Notebook, 1993- --- APPROACHES
[Documents from: Brendel, Otto F. Etruscan Art. New York: Penquin Books. 1978.]

The Villanovan and Orientalizing Periods
Introduction -- The Villanovan Style and Geometric Art -- Orientalizing Art in Etruria -- Figurative & Non-Figurative Art --

The Early & Middle Archaic Period
Introduction -- Transitional Reliefs and Wall Paintings -- Literary Aspects of Archaic Art -- Middle Archaic Painting and Metal Reliefs -- The Schools of Tarquinia and Caere --

The Late Archaic Period
Painting and Metalwork

The Classical Era: The Fifth Century
Wall Paintings and Stone Reliefs

Etruscan Art

"Not unlike a modern nation, we find historical Etruria sharing the fundamentals of her culture with other high civilizations, while at the same time exhibiting significant regional characteristics. For here, too, the decisive event was a transfer of standards from the high civilizations of the east--Greek as well as oriental--to the new lands of Italy; and, as in southern Italy, the eighth century reveals itself as the crucial period, when the foundations were laid for all future developments in the area . . . . " - [Brendel, Otto F. Etruscan Art. New York: Penquin Books. 1978.]

Etruria, ancient country, W. central Italy, now forming Tuscany and part of Umbria. It was the territory of the Etruscans, who in the 6th cent. B.C. spread Etruscan Civilization throughout much of Italy. They were later forced back into Etruria and ultimately dispersed.- [Harris, William H., and Judith S. Levey, eds. The New Columbia Encyclopedia. New York and London: Columbia University Press, 1975.]

Etruscans migrated to Italy from Lydia in Asia Minor in the 12th cent. B.C. Culture Evolved from 8th-4th centuries B.C. - [Harris, William H., and Judith S. Levey, eds. The New Columbia Encyclopedia. New York and London: Columbia University Press, 1975.]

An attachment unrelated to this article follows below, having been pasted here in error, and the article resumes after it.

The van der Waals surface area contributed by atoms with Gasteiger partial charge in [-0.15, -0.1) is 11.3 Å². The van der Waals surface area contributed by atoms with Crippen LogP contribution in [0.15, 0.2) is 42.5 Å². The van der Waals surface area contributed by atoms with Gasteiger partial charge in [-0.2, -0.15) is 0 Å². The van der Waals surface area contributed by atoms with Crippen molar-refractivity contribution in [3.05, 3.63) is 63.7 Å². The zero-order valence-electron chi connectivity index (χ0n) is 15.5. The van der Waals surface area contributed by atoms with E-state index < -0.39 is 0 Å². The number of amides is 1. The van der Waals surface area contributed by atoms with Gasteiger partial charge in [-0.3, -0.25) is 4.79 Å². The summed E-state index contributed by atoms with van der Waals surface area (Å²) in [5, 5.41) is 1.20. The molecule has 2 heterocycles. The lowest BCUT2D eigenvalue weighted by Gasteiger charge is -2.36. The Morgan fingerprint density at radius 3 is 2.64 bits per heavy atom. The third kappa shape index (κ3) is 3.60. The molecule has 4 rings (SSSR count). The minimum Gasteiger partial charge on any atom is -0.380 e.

Etruscan Art - The art of the inhabitants of Etruria, by the 8th cent. B.C., incorporated the area in Italy from Salerno to the Tiber River. Archaeologists have been unable to trace the precise development of Etruscan art. Although clearly much is owed to Greek sources, Etruscan works have a definite character of their own. The principal centers of art were Caere [Cerveteri], Tarquinii, Vulci, and Veii [Veio]. As a consequence of abundant ore deposits, bronze statuary was common, as were large-scale carvings. Most Etruscan sculpture, however, was executed in clay. The Etruscan cult of the dead, similar to contemporaneous Egyptian practices, produced a highly developed sepulchral art. Clay sarcophagi and urns were modeled with great skill. The sculptured lids of sarcophagi often represented a single figure or a couple reclining on a couch. These figures wore the haunting archaic smile evident in early Greek sculpture. The amazingly naturalistic Etruscan portrait busts were probably a source for later Roman portrait sculpture. Fresco paintings were common in the underground funerary vaults; they depict banquets, festivals, and scenes of daily life. Executed in a strictly two-dimensional style, they are decorated with foliage motifs. Roman art absorbed the Etruscan by the 1st cent. B.C. See studies by Emeline Richardson [1964], Raymond Bloch [1966], Mario Moretti [1966, tr. 1972], Axel Boethius and J. B. Ward-Perkins [1970].- [Harris, William H., and Judith S. Levey, eds. The New Columbia Encyclopedia. New York and London: Columbia University Press, 1975.]